Hosting Breakfast with the Mayor

One of the events the Oakley Chamber of Commerce sponsors is a monthly Breakfast with the Mayor. I’ve been to just about all of them and have learned a lot about what’s happening in Oakley. I mentioned in my post on the breakfast that the UPS Store sponsored in March that I didn’t expect to play host at one, but I changed my mind after seeing that the attendance was usually modest enough to fit comfortably in my living room, and we signed up to host the September Mayor Breakfast.

Our Breakfast with the Mayor advertised on the Civic Center Plaza marquee. It may be pointless to blur out the address, but just in case…

Since it was only two days after the Vintage Parkway painting effort and Kevin Romick and I had both been there, one of the topics was whose responsibility it is to maintain fences in housing developments. I’d heard some of the volunteers commenting that we were doing the city’s job for them. Apparently the residents, through their homeowners association if they have one, are supposed to contribute to the city’s maintenance and landscaping fund, and then the city uses that money to pay for the appropriate upkeep.

The HOA in our particular subdivision is still arguing with the city about that, so we didn’t do any painting on this side, though actually the fences don’t seem as run down. (There’s not as much street-facing fence over here, though, so one can’t really tell.) We do know that the fees our landlord pays are modest compared to what homeowners associations in most condo complexes charge, and probably wouldn’t cover much. (But someone, somewhere, paid for all those extra speed bumps.)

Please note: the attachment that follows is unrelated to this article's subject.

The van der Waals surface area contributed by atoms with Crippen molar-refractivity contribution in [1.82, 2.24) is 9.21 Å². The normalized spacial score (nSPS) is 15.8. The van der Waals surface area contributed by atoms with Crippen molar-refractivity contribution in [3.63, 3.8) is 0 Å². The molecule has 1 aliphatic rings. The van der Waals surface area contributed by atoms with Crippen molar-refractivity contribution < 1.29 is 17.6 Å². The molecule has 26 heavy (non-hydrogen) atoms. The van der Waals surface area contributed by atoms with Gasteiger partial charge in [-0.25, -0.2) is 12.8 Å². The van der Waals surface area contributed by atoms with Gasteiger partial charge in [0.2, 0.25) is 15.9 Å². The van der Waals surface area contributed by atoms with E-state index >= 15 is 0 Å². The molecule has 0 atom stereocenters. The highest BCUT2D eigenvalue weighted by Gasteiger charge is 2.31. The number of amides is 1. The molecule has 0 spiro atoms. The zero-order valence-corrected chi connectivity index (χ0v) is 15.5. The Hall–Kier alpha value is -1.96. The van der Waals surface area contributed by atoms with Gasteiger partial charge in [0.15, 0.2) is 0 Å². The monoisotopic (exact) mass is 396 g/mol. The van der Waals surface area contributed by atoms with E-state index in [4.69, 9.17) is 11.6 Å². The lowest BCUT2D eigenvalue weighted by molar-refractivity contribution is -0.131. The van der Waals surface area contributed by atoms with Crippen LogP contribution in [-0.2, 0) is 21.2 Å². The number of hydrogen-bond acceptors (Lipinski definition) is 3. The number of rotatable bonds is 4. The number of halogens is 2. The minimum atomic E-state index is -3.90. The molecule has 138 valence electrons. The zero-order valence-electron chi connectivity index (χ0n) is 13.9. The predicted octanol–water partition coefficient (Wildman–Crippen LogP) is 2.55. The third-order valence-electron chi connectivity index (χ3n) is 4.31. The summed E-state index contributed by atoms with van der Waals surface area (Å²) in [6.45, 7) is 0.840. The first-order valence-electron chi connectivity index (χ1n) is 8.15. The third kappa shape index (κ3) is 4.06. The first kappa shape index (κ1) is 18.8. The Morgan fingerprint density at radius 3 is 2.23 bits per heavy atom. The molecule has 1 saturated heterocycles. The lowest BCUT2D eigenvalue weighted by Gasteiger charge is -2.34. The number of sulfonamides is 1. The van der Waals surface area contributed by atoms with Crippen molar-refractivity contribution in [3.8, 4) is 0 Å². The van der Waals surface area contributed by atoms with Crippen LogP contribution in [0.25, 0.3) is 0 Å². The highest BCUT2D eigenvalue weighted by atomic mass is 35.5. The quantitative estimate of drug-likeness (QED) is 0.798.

Oakley Mayor Kevin Romick explains how funding for maintenance and landscaping works.

We also talked about the ongoing Carpaccio and Main Street construction. One thing I hadn’t heard was that the owner of Carpaccio ended up declaring bankruptcy to get out of his obligations to the City of Antioch, which had reacted badly to his decision to relocate here. This is not expected to delay the planned opening of the restaurant in November.

Though you can’t tell from the photo, which I took at the beginning of the event, we ultimately had 14 people, which is a good turnout. There were a couple of new chamber members there as well as the regulars. Everyone was very impressed with Stefan’s office, which he showed them while I was out getting the coffee. (Note to anyone thinking of hosting an event such as this: arrive at Caffino with at least 20 minutes in hand so they have time to brew your java box.)

The event was definitely a success and I’m glad I did it.

WordPress fangirl, ghostwriter, linguistic alchemist, podcast consultant, and accidental vapor advocate. Married with 2 cats.

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